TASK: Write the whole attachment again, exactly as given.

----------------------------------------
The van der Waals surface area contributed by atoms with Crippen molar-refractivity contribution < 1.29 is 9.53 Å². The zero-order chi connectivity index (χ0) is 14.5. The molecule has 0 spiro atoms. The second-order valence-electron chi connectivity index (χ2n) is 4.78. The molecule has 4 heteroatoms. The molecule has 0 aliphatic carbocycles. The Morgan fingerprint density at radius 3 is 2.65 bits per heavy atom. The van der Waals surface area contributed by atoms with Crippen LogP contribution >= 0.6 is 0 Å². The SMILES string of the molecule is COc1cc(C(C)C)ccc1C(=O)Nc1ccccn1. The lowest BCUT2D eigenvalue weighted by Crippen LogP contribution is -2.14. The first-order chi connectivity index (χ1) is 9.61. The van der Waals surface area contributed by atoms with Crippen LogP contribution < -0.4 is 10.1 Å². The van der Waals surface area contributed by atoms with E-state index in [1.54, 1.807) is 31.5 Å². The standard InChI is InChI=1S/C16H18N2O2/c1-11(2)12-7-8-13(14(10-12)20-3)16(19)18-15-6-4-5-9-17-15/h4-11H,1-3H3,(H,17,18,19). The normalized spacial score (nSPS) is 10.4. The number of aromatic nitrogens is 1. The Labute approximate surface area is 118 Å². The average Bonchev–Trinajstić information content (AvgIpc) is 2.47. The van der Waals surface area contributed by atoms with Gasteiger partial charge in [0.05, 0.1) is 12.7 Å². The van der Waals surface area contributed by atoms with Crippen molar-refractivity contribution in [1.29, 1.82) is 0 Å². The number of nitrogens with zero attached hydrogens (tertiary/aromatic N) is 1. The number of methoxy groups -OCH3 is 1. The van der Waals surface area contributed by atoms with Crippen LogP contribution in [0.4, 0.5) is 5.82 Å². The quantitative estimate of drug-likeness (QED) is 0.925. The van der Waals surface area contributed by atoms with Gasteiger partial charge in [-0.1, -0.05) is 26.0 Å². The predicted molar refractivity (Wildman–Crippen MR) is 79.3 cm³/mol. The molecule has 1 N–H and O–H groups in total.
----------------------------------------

The van der Waals surface area contributed by atoms with Crippen molar-refractivity contribution < 1.29 is 9.53 Å². The zero-order chi connectivity index (χ0) is 14.5. The molecule has 0 spiro atoms. The second-order valence-electron chi connectivity index (χ2n) is 4.78. The molecule has 4 heteroatoms. The molecule has 0 aliphatic carbocycles. The Morgan fingerprint density at radius 3 is 2.65 bits per heavy atom. The van der Waals surface area contributed by atoms with Crippen LogP contribution >= 0.6 is 0 Å². The SMILES string of the molecule is COc1cc(C(C)C)ccc1C(=O)Nc1ccccn1. The lowest BCUT2D eigenvalue weighted by Crippen LogP contribution is -2.14. The first-order chi connectivity index (χ1) is 9.61. The van der Waals surface area contributed by atoms with Crippen LogP contribution < -0.4 is 10.1 Å². The van der Waals surface area contributed by atoms with E-state index in [1.54, 1.807) is 31.5 Å². The standard InChI is InChI=1S/C16H18N2O2/c1-11(2)12-7-8-13(14(10-12)20-3)16(19)18-15-6-4-5-9-17-15/h4-11H,1-3H3,(H,17,18,19). The normalized spacial score (nSPS) is 10.4. The number of aromatic nitrogens is 1. The Labute approximate surface area is 118 Å². The average Bonchev–Trinajstić information content (AvgIpc) is 2.47. The van der Waals surface area contributed by atoms with Gasteiger partial charge in [0.05, 0.1) is 12.7 Å². The van der Waals surface area contributed by atoms with Crippen molar-refractivity contribution in [1.29, 1.82) is 0 Å². The number of nitrogens with zero attached hydrogens (tertiary/aromatic N) is 1. The number of methoxy groups -OCH3 is 1. The van der Waals surface area contributed by atoms with Crippen LogP contribution in [0.4, 0.5) is 5.82 Å². The quantitative estimate of drug-likeness (QED) is 0.925. The van der Waals surface area contributed by atoms with Gasteiger partial charge in [-0.1, -0.05) is 26.0 Å². The predicted molar refractivity (Wildman–Crippen MR) is 79.3 cm³/mol. The molecule has 1 N–H and O–H groups in total.